15 Copyright ©2008 by South-Western, a division of Thomson Learning. All rights reserved. Responsibilities of Top Managers Creating a context for change Developing commitment and ownership in employees Creating a positive organizational culture through language and action Monitoring their business environments

16 Copyright ©2008 by South-Western, a division of Thomson Learning. All rights reserved. Middle Managers Plant Manager Regional Manager Divisional Manager

17 Copyright ©2008 by South-Western, a division of Thomson Learning. All rights reserved. Responsibilities of Middle Managers Plan and allocate resources to meet objectives Coordinate and link groups, departments, and divisions Coordinate and link groups, departments, and divisions Monitor and manage the performance of subunits and managers who report to them Monitor and manage the performance of subunits and managers who report to them Implement changes or strategies generated by top managers Implement changes or strategies generated by top managers

18 Copyright ©2008 by South-Western, a division of Thomson Learning. All rights reserved. First-Line Managers Office Manager Shift Manager Department Manager

19 Copyright ©2008 by South-Western, a division of Thomson Learning. All rights reserved. Responsibilities of First-Line Managers Manage the performance of entry-level employees Manage the performance of entry-level employees Encourage, monitor, and reward the performance of workers Encourage, monitor, and reward the performance of workers Teach entry-level employees how to do their jobs Teach entry-level employees how to do their jobs Make detailed schedules and operating plans

20 Copyright ©2008 by South-Western, a division of Thomson Learning. All rights reserved. Responsibilities of Team Managers Facilitate team performance Manage external relations Facilitate internal team relationships

21 Copyright ©2008 by South-Western, a division of Thomson Learning. All rights reserved. H. Mintzberg, “The Manager’s Job: Folklore and Fact:.” Harvard Business Review, July-August Adapted from Exhibit 1.3 InterpersonalInformationalDecisional Figurehead Leader Liaison Monitor Disseminator Spokesperson Entrepreneur Disturbance Handler Resource Allocator Negotiator Managerial Roles

22 Copyright ©2008 by South-Western, a division of Thomson Learning. All rights reserved. Managerial Roles Interpersonal Roles Figurehead Leader Liaison Figurehead Leader Liaison Managers perform ceremonial duties Managers motivate and encourage workers to accomplish objectives Managers deal with people outside their units Managers perform ceremonial duties Managers motivate and encourage workers to accomplish objectives Managers deal with people outside their units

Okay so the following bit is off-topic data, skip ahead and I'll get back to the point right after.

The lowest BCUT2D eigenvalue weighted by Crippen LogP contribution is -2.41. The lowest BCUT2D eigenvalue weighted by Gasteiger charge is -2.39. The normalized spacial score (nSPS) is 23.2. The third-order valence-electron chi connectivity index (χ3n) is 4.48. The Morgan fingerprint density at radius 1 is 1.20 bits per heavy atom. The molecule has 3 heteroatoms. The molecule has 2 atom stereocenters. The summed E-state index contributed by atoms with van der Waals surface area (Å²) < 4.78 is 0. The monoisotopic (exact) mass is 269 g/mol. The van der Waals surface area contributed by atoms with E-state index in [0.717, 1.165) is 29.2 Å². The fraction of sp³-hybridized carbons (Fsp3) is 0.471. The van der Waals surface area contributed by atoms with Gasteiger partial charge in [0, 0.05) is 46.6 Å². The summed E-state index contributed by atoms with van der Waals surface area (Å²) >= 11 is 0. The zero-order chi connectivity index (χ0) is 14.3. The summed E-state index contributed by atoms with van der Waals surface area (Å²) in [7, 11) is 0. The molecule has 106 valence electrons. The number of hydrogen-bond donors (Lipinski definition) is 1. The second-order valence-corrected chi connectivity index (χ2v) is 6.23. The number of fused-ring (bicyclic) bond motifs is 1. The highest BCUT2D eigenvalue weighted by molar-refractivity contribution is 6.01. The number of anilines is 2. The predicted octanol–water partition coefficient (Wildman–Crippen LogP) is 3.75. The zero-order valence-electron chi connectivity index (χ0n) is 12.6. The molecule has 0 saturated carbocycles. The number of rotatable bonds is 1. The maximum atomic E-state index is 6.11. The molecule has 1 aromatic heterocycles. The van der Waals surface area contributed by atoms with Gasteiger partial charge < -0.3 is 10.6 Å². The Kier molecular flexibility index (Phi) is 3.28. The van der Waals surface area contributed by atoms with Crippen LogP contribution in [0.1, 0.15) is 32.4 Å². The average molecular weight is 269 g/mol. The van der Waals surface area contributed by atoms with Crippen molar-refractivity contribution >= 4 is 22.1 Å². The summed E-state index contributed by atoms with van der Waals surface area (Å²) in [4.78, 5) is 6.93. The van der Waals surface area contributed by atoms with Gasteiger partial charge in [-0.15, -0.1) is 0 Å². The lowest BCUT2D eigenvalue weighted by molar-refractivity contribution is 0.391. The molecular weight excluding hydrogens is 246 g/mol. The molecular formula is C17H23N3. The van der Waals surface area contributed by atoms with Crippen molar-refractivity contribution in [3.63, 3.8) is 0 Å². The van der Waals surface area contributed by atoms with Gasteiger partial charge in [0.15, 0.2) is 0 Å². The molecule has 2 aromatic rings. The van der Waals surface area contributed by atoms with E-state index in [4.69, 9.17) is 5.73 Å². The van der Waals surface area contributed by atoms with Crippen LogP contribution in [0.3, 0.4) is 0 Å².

23 Copyright ©2008 by South-Western, a division of Thomson Learning. All rights reserved. Managerial Roles Informational Roles Monitor Disseminator Spokesperson Monitor Disseminator Spokesperson Managers scan their environment for information Managers share information with others in their company Managers share information with others outside their departments or companies Managers scan their environment for information Managers share information with others in their company Managers share information with others outside their departments or companies

24 Copyright ©2008 by South-Western, a division of Thomson Learning. All rights reserved. Managerial Roles Decisional Roles Entrepreneur Disturbance Handler Resource Allocator Negotiator Entrepreneur Disturbance Handler Resource Allocator Negotiator Managers adapt to incremental change Managers respond to problems that demand immediate action Managers decide who gets what resources Managers negotiate schedules, projects, goals, outcomes, resources, and raises Managers adapt to incremental change Managers respond to problems that demand immediate action Managers decide who gets what resources Managers negotiate schedules, projects, goals, outcomes, resources, and raises